Wisdom Teeth Pain: Signs, Remedies, and Treatment - Symptoms Check

Wisdom Teeth Pain: Signs, Remedies, and Treatment


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Wisdom teeth can cause serious pain if they’re not allowed to develop normally. In some cases, there may not be enough room in the jaw for them to fully emerge, which causes parts of them to stay below the gum line and grow at awkward angles that places pressure on other teeth.

If you’re currently dealing with wisdom teeth pain, there’s some good news—there are a number of ways to help mitigate and even eliminate your discomfort. Here is a look at some of the most common and successful remedies for dealing with wisdom teeth pain.

Wisdom Teeth Removal

The most obvious and effective way of dealing with wisdom teeth pain is to have them removed, and if yours are causing a problem, there’s a strong chance your dentist will recommend this method.

During the removal process, your dentist will begin by numbing the affected area using a local anesthetic, although sometimes general anesthesia may be used if you have more than one tooth removed. After the area is numbed, your dentist will make an incision in the gum line to help expose the wisdom teeth that were unable to break through.

Next, the tissue connecting your teeth to your jaw is severed and the teeth themselves are extracted. If they’re particularly big, your dentist may need to break them into smaller pieces for easier removal. Finally, the gumline is closed up using stitches that may dissolve on their own over time or require another visit for removal.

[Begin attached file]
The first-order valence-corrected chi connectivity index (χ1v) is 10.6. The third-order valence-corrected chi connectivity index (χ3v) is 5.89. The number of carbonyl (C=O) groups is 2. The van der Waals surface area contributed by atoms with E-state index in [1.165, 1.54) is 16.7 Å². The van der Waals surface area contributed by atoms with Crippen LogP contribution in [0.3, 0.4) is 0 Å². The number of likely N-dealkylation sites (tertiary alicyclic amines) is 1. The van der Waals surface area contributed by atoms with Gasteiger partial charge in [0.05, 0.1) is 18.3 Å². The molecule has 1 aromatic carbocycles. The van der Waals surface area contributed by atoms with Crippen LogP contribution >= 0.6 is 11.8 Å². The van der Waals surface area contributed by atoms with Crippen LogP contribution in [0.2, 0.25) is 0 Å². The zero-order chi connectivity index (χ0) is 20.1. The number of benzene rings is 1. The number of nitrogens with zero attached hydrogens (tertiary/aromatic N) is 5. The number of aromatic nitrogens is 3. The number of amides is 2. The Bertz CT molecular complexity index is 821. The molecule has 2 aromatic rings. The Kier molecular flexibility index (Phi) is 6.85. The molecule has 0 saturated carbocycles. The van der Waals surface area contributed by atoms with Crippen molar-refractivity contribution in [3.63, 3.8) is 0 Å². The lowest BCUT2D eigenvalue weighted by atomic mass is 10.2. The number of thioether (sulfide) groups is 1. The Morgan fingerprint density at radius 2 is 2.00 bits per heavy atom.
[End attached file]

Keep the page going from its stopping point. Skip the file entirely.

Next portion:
The recovery period for wisdom teeth removal can be quite painful itself, but it only lasts a few days. Additionally, your dentist will probably provide you with painkillers to help ease your discomfort during this time.

Over-the-Counter Medication

Nonsteroidal anti-inflammatory drugs (also referred to as NSAIDs) are a type of over-the-counter medication that can provide temporary pain relief for a number of conditions, including tooth pain. Many common drugs, such as Advil, Aleve, Bayer, Excedrin, and Motrin fall under the category of NSAIDs.

While most people can take medications such as these on a regular basis, there are some potential side effects you should be aware of. People with asthma are at a higher risk of developing an allergic reaction to NSAIDs, although researchers are still unclear as to why this is. If you suffer from this condition, it’s best to consult with your general physician before using NSAIDs to treat wisdom teeth pain.

Additionally, in high doses, these medications can reduce blood flow to your kidneys, which may cause permanent damage. If you take NSAIDs as directed, there’s only a small chance of this happening, but if you’re dealing with pre-existing kidney problems, it’s a good idea to consult with your doctor as well.

Tooth-Specific Pain Relievers

Benzocaine is a mild anesthetic that is used in a number of topical pain relievers for tooth pain, such as Orajel. This substance helps temporarily numb the nerve endings of your teeth and gums, which can ease discomfort.

When used as directed, products containing benzocaine don’t pose any life-threatening risks. However, if you suffer from other allergies, it may be best to consult with your doctor before using these products in order to avoid any potential allergic reactions.

Avoidance

Some people only experience wisdom teeth pain when pressure is placed on them, and if this is the case with yours, it may be easiest to simply try and avoid it. This might mean chewing with your front teeth or moving food to the side of your mouth that isn’t as painful. While you’ve obviously got to continue eating, try to keep from unnecessary chewing by avoiding gum or candy.

 

Featured Image Source: DepositPhotos / ©ryanking999


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